Preventable Medical Errors-The Sixth Biggest Killer in the US
When the media reports on what kills most Americans each year, there are the usual suspects-heart disease, cancer, and strokes. What is rarely mentioned is the fact that medical errors account for the sixth most deaths in the US each year. Perhaps, what’s more important than the ranking is that these deaths are considered preventable.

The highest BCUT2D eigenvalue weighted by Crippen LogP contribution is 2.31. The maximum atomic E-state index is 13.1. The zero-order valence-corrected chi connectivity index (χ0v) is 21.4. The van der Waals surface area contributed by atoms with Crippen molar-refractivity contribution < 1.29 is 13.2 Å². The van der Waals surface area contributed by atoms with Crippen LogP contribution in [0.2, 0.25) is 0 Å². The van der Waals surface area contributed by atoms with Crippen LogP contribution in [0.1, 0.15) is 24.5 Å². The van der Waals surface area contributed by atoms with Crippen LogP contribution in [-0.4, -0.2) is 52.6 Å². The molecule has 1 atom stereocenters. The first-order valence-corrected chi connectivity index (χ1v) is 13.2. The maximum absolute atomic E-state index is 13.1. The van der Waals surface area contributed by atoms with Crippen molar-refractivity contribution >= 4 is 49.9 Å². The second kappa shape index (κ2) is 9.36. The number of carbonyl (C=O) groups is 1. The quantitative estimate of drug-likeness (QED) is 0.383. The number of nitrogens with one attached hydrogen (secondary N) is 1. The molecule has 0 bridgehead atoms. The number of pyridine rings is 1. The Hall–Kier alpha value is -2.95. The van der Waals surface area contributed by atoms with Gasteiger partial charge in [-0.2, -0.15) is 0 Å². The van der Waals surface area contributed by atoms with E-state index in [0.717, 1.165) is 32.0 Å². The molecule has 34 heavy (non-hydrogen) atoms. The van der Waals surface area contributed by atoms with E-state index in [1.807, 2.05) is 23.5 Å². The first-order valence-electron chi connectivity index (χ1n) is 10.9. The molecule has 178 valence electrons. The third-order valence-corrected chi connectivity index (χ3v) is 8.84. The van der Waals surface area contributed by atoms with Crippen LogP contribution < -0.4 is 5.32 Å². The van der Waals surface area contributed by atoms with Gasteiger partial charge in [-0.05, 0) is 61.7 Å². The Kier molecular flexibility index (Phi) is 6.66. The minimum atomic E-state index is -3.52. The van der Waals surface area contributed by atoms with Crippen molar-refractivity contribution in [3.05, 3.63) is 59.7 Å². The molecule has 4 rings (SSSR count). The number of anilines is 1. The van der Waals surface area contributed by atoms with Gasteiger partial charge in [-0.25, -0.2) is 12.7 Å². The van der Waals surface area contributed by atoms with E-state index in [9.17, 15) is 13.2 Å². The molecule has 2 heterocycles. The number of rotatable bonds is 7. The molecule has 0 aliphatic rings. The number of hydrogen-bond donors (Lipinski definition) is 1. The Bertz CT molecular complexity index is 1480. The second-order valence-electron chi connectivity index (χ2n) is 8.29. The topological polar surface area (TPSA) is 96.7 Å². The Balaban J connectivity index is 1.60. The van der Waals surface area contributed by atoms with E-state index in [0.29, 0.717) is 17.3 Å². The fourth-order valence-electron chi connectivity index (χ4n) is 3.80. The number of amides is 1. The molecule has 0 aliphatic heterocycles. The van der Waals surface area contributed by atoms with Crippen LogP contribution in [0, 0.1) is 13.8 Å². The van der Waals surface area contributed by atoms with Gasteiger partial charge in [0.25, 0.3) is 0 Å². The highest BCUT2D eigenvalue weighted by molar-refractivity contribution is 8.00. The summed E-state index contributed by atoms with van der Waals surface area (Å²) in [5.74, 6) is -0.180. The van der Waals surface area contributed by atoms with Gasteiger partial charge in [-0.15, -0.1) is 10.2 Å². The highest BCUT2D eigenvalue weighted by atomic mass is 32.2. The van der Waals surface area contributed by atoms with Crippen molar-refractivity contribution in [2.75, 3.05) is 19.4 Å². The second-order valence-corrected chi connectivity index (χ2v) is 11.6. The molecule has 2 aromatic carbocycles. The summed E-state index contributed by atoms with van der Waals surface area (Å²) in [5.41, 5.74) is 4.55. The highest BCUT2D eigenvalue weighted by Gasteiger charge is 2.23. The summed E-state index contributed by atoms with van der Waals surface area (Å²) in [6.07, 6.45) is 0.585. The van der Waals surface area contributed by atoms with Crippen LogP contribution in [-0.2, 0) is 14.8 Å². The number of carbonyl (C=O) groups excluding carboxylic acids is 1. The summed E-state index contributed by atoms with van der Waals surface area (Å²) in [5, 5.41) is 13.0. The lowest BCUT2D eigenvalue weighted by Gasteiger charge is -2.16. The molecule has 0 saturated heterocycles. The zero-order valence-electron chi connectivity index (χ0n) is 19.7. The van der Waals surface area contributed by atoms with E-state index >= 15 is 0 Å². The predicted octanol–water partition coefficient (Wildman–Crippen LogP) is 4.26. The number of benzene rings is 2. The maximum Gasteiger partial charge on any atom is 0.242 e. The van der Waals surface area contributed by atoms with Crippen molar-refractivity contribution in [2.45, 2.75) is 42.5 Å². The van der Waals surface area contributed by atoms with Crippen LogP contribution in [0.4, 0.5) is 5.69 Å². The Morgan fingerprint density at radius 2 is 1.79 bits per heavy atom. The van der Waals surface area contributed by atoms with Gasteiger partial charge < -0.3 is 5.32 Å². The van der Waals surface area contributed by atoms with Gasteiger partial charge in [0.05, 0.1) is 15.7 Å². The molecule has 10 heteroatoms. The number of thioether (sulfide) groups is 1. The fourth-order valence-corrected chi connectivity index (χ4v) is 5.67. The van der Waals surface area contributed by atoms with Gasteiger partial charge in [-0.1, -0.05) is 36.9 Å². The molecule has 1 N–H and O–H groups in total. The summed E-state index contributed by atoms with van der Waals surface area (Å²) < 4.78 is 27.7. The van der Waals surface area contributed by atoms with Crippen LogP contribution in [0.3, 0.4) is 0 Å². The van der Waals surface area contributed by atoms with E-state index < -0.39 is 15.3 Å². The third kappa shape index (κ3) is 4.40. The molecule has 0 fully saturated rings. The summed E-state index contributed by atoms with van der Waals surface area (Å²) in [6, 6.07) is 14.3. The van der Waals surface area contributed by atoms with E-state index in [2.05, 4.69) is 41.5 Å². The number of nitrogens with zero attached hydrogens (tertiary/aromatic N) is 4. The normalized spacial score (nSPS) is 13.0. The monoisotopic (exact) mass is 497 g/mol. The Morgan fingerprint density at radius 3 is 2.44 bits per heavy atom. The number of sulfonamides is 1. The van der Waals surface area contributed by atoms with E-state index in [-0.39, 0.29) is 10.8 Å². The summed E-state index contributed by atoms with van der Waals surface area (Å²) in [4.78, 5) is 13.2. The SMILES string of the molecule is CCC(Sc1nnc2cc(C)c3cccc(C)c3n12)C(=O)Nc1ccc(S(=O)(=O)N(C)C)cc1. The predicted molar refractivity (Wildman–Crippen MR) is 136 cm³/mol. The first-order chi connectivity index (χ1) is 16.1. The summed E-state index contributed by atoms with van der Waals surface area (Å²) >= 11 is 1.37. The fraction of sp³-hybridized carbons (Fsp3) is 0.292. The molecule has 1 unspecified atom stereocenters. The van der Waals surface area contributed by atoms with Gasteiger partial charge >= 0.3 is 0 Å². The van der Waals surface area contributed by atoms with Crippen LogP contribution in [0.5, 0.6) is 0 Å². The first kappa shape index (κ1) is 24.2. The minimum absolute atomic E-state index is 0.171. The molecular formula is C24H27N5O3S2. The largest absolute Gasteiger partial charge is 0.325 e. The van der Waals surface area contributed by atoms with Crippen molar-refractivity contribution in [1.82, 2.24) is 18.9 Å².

According to the American Association of Justice (AAJ), “Researchers at the Harvard School of Medicine have found that even today, about 18 percent of patients in hospitals are injured during the course of their care and that many of those injuries are life-threatening, or even fatal. The Office of the Inspector General of the U.S. Department of Health and Human Services found that one in seven Medicare patients are injured during hospital stays and that adverse events during the course of care contribute to the deaths of 180,000 patients every year. Even errors that the government and private health insurers have classified as “never events,” events that should never happen in a hospital, are occurring at alarming rates. Recently the Joint Commission Center on Transforming Healthcare reported that as many as 40 wrong site, wrong side and wrong patient procedures happen every week in the U.S.8 Similarly, researchers in Colorado recently found that surgical “never” events, such as operating on the wrong patient or wrong site or performing the wrong procedure, are occurring all too frequently. Yet despite these numbers, the American public remains unaware of just how pervasive the problem is. Even though one in three Americans say that they or a family member has experienced a medical error, and one in five say that a medical error has caused either themselves or a family member serious health problems or death, surveys show that Americans vastly underestimate the extent of medical errors.” Just as we are informed about how to minimize the risk of heart disease, cancer, and strokes, we need to be just as informed about preventable medical errors. Our best weapon in fighting this public scourge is information and a proactive plan if we need medical care or hospitalization. We must take charge of our safety, especially given the overwhelming evidence that the government and healthcare industry haven’t done so.